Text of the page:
From the programme note by John Maxwell Geddes: “The title refers to the carving of the oud in Rosslyn Chapel (c.1450), and symbolises the influx of Middle-Eastern influence on Scottish culture at that turbulent time in our history. This single movement piece combines Scottish and Moorish elements in alternating fast and slow sections. The work is dedicated to Rob MacKillop.”

John Maxwell Geddes lives in Glasgow. His major works include Symphony No 1, Voyager, and several works commissioned by the conductor Bryden Thomson: Lacuna, Ombre and a second Symphony (1993), and his solo instrumental works include the much performed Callanish sequence.

8. Nine – a Poem by James Robertson, with Oud Improvisation by Rob MacKillop

Unfortunately, James Robertson could not be present to recite his poem, though we did record it for a CD called The Healing (Greentrax 227). Another poet, Robert Crawford, stepped up. Sadly the microphone did not pick up his voice so well. Hopefully this performance will lead you to seeking out the CD recording.

In 1995, the Nigerian government hanged the poet, Ken Saro-Wiwa, along with eight other environmental activists. On the evening of this tragic crime I gave a concert in Edinburgh. The poet, James Robertson was in the audience…

 

9. The Healing (Pibroch for lute) – for Lute and Lute Soundscape Backing Track, by Rob MacKillop

This piece was born in my imagination on the evening of the 11th September, 2001, in Casablanca. I felt the need to explore the hidden sounds of the lute, to dig deep into the dark recesses of our music, to find the invisible musical ley lines which are timeless, and which bind us. The entire piece, including drones and percussion, is played on the 12-course lute familiar in Fife and Angus regions of Scotland in the 17th Century. This is my humble attempt to feel some sense of healing through music after 9/11…

 

10. Encore: Niel Gow’s Lament for the Death of his 2nd Wife

 

The scores for the three premieres are on sale from The Scottish Music Information Centre in Glasgow.

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The concert got a review from The Scotsman’s head music critic, Michael Tumelty:

Music Rob MacKillop, Boarhills Church, Fife

SOUTH of St Andrews, isolated, and completely exposed to the battering winds, stands Boarhills Church. On Friday night it was the unlikely scene for a set of world-premiere performances of new works by composers Edward McGuire, John Purser, and John Maxwell Geddes, all commissioned and performed – to a good-sized crowd – by lute player Rob MacKillop.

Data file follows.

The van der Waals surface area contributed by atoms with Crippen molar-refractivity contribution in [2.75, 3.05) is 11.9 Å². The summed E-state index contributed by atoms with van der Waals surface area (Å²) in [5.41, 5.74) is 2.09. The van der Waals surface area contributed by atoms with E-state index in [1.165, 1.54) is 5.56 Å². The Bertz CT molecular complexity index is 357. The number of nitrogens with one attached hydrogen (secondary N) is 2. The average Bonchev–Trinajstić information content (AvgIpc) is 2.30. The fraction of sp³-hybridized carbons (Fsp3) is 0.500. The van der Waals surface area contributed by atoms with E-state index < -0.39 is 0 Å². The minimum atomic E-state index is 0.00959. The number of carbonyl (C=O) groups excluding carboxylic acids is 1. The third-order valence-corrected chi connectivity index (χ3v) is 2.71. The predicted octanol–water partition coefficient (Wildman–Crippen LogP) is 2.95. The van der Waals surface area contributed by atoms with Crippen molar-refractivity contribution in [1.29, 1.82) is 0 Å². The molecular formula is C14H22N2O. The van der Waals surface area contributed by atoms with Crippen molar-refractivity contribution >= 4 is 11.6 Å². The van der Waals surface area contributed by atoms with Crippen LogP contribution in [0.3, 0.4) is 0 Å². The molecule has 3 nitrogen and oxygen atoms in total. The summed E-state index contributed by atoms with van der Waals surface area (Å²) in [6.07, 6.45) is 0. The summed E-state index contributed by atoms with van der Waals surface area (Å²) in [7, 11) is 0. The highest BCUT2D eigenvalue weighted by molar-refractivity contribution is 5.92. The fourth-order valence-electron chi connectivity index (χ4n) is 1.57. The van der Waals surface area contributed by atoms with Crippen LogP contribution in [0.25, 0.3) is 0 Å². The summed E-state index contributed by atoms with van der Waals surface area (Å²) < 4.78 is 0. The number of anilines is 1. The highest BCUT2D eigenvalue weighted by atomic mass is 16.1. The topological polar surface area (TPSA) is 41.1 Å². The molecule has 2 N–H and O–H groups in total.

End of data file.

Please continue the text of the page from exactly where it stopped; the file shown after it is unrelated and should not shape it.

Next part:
The composers responded to the unusual commissions in highly imaginative ways.

McGuire’s The Oud Player of Rosslyn, written for the fretless Turkish oud, was a powerfully expressive piece, with a wild, earthy, and janglingly percussive dance rhythm driving its faster music.

Purser’s four-movement work, The Old Composer Remembers, was almost a technical and historical survey of the lute, using a variety of musical forms – memorably, its reflective slow movement and its hard-edged eccentric dance.

Geddes, in his piece The Rosslyn Lute, threw down a real challenge in a work that juxtaposed musical extremes – dark, contemplative music contrasted with fast, insistent figures – used the extreme registers of the instrument, and basically put together music that was out of time (so to speak) with music that was time-driven.

All the pieces were fascinating, a bit over-amplified (though MacKillop was battling against the sound of the weather outside) and authoritatively delivered, along with ancient music for the instrument, and MacKillop’s own new and moving piece, The Healing. The lute player now needs more opportunities to play all these pieces, to get them more instinctively under his fingers and into his blood. A totally different evening of new music, and a real event.